Thousands of private renters in Hackney face eviction and potentially homelessness as the council says it is unable to make housing benefit payments due to a cyber attack earlier this week.
The council was hit on Tuesday morning by what Mayor Philip Glanville described as a “serious cyber attack” which continues to leave many of its services and IT systems unavailable.
In an update regarding the incident published late on Friday, the council warned it was unable to make some payments, including discretionary housing payments, certain supplier payments, and housing benefit.
Those impacted by the inability to make these payments are being encouraged to contact the council directly.
The type of cyber attack has not been confirmed and the council said it would not publish more details about the attack in order to prevent assisting the attackers, but it has reported a data breach to the Information Commissioner’s Office.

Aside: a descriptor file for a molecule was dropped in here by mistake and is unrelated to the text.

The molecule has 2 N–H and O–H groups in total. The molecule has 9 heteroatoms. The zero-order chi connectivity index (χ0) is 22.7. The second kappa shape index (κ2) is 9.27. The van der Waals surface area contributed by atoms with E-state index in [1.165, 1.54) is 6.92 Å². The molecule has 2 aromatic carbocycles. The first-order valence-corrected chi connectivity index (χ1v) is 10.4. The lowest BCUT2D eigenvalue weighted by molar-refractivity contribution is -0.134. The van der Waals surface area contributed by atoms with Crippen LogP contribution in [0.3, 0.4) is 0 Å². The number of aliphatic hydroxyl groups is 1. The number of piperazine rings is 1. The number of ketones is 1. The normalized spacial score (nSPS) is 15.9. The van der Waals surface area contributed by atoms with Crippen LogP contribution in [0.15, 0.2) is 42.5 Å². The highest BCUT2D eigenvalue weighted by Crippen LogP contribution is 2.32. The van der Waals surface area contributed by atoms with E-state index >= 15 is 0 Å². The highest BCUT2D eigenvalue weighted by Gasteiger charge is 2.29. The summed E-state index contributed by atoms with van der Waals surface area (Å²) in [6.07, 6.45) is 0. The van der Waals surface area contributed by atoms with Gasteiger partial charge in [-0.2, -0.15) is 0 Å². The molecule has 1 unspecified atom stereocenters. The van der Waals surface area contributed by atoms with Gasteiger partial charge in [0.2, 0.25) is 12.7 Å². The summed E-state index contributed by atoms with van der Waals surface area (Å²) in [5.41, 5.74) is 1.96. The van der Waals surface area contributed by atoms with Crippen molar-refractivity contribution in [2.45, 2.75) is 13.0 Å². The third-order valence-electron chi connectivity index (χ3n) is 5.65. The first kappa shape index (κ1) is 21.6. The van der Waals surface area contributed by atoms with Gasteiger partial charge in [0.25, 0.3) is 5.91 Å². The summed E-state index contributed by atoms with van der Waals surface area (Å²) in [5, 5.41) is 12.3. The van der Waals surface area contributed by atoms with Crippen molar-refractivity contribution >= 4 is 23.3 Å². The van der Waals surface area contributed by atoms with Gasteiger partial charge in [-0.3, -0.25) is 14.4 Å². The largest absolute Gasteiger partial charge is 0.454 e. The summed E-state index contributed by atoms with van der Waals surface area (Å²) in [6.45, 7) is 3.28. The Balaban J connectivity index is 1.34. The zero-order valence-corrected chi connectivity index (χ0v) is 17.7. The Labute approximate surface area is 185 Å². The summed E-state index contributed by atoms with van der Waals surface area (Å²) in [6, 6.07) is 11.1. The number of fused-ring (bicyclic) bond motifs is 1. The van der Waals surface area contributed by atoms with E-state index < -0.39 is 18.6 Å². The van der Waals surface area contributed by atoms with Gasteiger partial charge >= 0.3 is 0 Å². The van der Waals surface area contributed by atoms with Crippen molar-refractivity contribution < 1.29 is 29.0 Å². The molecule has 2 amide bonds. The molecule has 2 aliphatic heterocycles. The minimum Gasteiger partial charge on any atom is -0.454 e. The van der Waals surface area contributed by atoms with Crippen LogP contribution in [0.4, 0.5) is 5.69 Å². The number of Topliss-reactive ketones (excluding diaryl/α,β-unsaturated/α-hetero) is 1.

It stated: “Key essential services, including our coronavirus response, continue to operate, but some of our services may be unavailable or disrupted for some time.”
The council has not stated how long it expected the disruption to last for, nor did it respond to Sky News’ request for comment about the impact of being unable to make housing benefit payments.
“With so many people facing housing insecurity due to the economic shock of the pandemic, housing payments are more critical than ever,” warned Greg Beales, the director of campaigns at housing charity Shelter.
“Local residents must not be put at risk as a result of this attack. It’s vital that housing payments are prioritised as services are restored,” Mr Beales added.
While the majority of private renters who receive assistance with their rents will receive it under Universal Credit, run by the Department for Work and Pensions, thousands are believed to be using the council-funded support scheme.
A spokesperson for the Ministry for Housing told Sky News: “The government is working closely with Hackney Borough Council to provide advice and support and ensure vital services are protected.
“Safeguarding frontline services remains the council’s priority,” the government spokesperson added.